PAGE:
A few replies. I'm impressed that you are so familiar with cricket and "Bodyline" literature that you can state "virtually no one else appears to call this" by this title. On the contrary, most books on the subject call it this; I could give a direct ref if required. Google does not have all the answers, I'm afraid, and the books establish notability. The article, if you read it, hopefully explains why it is a big deal. It was the leak which was unprecedented. I replied above on the "one aspect" idea: that everything here directly concerns the leak or the people associated. On whether it should be a FA or TFA, the pages to address this were at WP:FAC or WP:TFAR. Sarastro1 (talk) 11:41, 14 January 2013 (UTC)
That's why I said no one appears to call it this, and why I used the acronym for "as far as I can tell" subsequently. Nor did I say that Google has all the answers. I'm just suggesting that, prima facie, the evidence is pretty weak. I did also go a bit further than that and try to work out where in the Frith book this is all sourced to (I do not have access to the contents and never claimed to). As noted, it appears to be a run of a few pages. If you could quote me where it is afforded the title "the Adelaide leak", that would be helpful and would be the first small step on the road to being an actual rebuttal of anything I've said as opposed to vague justifications (I'd argue we'd need more than one use of the term in one book anyway). And, as per my response to GurraJG, individual editor assertions that something is "unprecedented" or "unheard of" is not what WP notability is about. I still haven't seen any WP policy- or evidence-based argument as to why this is anything other than a paragraph in the main Bodyline article, and/or in the individual articles of the people involved, as opposed to a discrete, notable topic in its own right, which is known by this name. Looking at the Bodyline article, I see that such a para already exists. Why do we have this article too, with all its repeated and duplicated background material, which is also in the Bodyline article? As for making FA and TFA, this merely reveals the apparent flaws in the processes. N-HH talk/edits 11:52, 14 January 2013 (UTC)
In Frith's Bodyline book, he states the event "has become known as the Adelaide Leak", I think on p 187 (I don't have the exact page to hand, but this issue came up at peer review). Frith is the expert on this. There are other references too, but I don't have access at the moment. The unprecedented idea also comes from the sources, as cited in the article. Sarastro1 (talk) 12:26, 14 January 2013 (UTC)
The page number is p. 185 of Frith. He also calls the whole affair the Warner-Woodfull exchange/affair (pp. 185-6). Jack Fingleton in Cricket Crisis uses "Warner-Woodfull Incident" (pp. 20, 103). All refer to the same set of incidents. For a time, using the "Warner-Woodfull" name as a title was considered by a few editors, but I think "Adelaide leak" is more descriptive of the whole affair. Other writers refer to it as the "leak" (Fingleton (1981), p 108, and Frith quotes a few others using the term with or without capitalisation), and most books on the subject include a substantial number of pages on this one incident (or perhaps series of incidents), for example Douglas p. 140. Fingleton's biography by Growden has a chapter called "The Leak" (pp. 64-70). It really was a huge, huge issue, and the sources reflect this; perhaps other titles could have been used, but there is a lack of naming consistency in the written sources. Frith goes for "Adelaide Leak" and I am inclined to believe him. I suspect most cricket people familiar with the period would know what you meant if it you said the Adelaide leak. Sarastro1 (talk) 17:37, 14 January 2013 (UTC)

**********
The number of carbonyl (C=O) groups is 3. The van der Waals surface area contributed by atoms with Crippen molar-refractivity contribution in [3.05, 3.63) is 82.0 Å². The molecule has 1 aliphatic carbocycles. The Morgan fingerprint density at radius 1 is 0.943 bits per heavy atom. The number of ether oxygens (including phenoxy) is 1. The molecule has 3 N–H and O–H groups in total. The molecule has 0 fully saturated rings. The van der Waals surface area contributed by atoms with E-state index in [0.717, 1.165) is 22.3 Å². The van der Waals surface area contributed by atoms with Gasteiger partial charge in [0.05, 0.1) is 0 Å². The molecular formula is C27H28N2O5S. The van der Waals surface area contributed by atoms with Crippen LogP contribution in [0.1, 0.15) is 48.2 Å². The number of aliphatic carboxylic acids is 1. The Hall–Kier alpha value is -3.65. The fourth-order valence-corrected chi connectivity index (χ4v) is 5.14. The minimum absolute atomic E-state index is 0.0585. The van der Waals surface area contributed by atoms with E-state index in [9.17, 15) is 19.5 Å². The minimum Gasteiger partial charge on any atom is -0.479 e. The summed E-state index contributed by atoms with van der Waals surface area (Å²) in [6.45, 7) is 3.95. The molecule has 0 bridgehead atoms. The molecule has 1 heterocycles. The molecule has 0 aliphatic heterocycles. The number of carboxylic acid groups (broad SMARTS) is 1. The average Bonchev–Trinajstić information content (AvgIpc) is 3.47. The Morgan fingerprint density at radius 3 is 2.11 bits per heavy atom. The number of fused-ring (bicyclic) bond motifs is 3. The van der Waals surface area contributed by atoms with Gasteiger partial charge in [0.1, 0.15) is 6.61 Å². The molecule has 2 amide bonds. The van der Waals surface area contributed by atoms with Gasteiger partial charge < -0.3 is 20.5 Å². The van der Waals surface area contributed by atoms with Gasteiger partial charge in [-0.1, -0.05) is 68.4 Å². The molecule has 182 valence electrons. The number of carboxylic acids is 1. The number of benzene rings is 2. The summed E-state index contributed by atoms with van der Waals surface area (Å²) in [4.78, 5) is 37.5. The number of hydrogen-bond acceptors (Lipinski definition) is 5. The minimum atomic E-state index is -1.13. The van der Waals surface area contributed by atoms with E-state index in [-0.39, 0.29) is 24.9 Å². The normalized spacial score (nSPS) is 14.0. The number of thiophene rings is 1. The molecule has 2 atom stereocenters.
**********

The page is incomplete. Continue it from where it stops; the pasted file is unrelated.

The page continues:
To quote L. P. Hartley "The past is a foreign country: they do things differently there". One day even the Lady Gaga article will seem superfluous. Thincat (talk) 14:27, 14 January 2013 (UTC)
Lady who? -- DevSolar (talk) 14:40, 14 January 2013 (UTC)
When she is as famous as Walter de Coventre you'll be able to read about her on the front page. Thincat (talk) 14:59, 14 January 2013 (UTC)
The above details offer some reassurance, as does a subsequent Google search using the Warner-Woodfull term (again, I know this is not conclusive either way, but it's the obvious starting point for any brief research), but I remain sceptical about this for the reasons originally stated. I would still maintain that this would be better as a (significant) part of the main Bodyline piece, not least due to all the duplication of content that currently exists between the two pages. Anyway, despite that, I'm not actually going to propose a merge or anything and I'll quit complaining about it. N-HH talk/edits 09:45, 15 January 2013 (UTC)

N-HH, the Bodyline article is a Featured Article. Including the detail from here would cause it to fall below FA standards, as it would concentrate too much unduly on one very controversial day in a very controversial few months. As this incident has notability in and of itself, a daughter article was not only a good idea, but it's been done very well - to the extent that peers have deemed it to be of Featured quality, too. --Dweller (talk) 10:21, 15 January 2013 (UTC)

Well, my point was that we have the relevant and more or less sufficient detail in the Bodyline article, and I was very much querying the independent notability of this one aspect of the Bodyline story, such that it needs to be spun off in this way and to this level of detail (and repetition). I was also querying the whole (T)FA process, based on this article, previous ones recently and even, now, today's. I'm not disputing it's a well written and interesting entry, and that the primary author deserves credit for that. The problem is the more I look at it, the FA process seems to miss the wood for the trees. It often seems to be more of a vetting process for well written solo essays on micro-aspects of genuinely notable topics, which in concept, if not in content, amount to something pretty close to original research. N-HH talk/edits 09:13, 17 January 2013 (UTC)